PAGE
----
Jazz by any other name would swing as hard, and sound as cool.
Exclusion was the downfall of Jazz's popularity in the first place. The idea that either you "get it", or you don't; and so called "artists" throwing their intellectual superiority in the faces of their audiences led to the depopularization of Jazz as an art form in the late 1950's and early 1960's.
Jazz became an anti-culture that at once mourned its lack of popular acceptance and despised what little audience that did gave it their attention. People simply don't want to be mis-treated.
Whether you call it Jazz, Swing, Bebop, Hard Bop, Cool, Fusion, Jazz-Rock, Post Bop, Smooth, Hip Bop, or BAM, it's still the modifier in music that it always was.
And, Jazz is now a possession of the international community. Jazz is a World Music. It doesn't belong exclusively to any race, or class, of people. Saying so is like implying that only Greek people should be allowed to use Algebra, or that only Chinese people should be allowed to write on paper.
Jazz as an art form should come down on the side of diversity, and inclusion. It is the many parts of Jazz that make it wonderful. It is the beautiful journey it has taken from its beginning to the present; that will continue to grow itself and change the world.
I'm happy that I can say Louis Armstrong and Clifford Brown are two of my main role models.
Louis Armstrong overcame the worst kind of fear, uncertainty, and adversity in a way that the rest of us can scarcely imagine. He was a black orphan, homeless and helpless. But, he took his opportunities when they came and made the best life he could for himself. He made a life all of us could envy.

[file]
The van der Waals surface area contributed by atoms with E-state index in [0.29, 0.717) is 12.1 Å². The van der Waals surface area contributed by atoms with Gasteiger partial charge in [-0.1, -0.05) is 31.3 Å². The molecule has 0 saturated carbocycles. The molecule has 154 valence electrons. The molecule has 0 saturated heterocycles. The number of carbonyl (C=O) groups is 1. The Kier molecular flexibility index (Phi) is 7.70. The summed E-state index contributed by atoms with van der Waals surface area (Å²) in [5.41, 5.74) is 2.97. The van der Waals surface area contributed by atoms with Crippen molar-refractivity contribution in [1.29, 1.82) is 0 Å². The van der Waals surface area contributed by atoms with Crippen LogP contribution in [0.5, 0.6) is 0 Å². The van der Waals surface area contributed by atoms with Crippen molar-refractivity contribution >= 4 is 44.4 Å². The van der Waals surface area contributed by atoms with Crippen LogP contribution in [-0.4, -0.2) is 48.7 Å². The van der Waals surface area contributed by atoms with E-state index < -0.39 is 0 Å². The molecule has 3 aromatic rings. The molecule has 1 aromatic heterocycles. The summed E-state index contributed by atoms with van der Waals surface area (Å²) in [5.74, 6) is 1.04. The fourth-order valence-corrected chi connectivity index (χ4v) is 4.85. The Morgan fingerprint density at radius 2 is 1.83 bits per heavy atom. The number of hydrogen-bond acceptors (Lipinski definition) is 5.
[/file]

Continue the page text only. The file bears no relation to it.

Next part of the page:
Clifford Brown grew up in a loving home with two parents and brothers and sisters that loved him. He had every advantage a middle class family in America could give him. A good education, a firm sense of morality, and the time to practice and nurture his extraordinary talents. Brown set an example of temperance and discipline in the face of a culture that encouraged drug and alcohol abuse, and much worse defects of the human character.
I love Jazz, and I admire and respect those who can play it well. We owe a lot to Duke Ellington who gave us all of his marvelous compositions. And the same to Dexter Gordon who showed us what a dark sound a tenor sax could have and how gorgeous it was.
We also owe a lot to the memory of Antonio Carlos Jobim who gave us "The Girl from Ipanema", the hardest easy song to play ever.
And to Stéphane Grapelli and Django Reinhardt for giving us French Salon Jazz.
Also, the team of Dizzy Gillespie and Chano Pozo who gave us Afro-Cuban Jazz.
And, we simply can't deny the influence of Michael and Randy Brecker, Tom Harrell, Gerry Mulligan, Chet Baker and a host of others.
All I'm trying to say is that Jazz wouldn't be what it is without all of those influences pushing and pulling it in all new directions at once.
So, whatever you decide to call your music, I hope you don't mind if I keep listening to it, and being inspired by it. Would that be ok with you?
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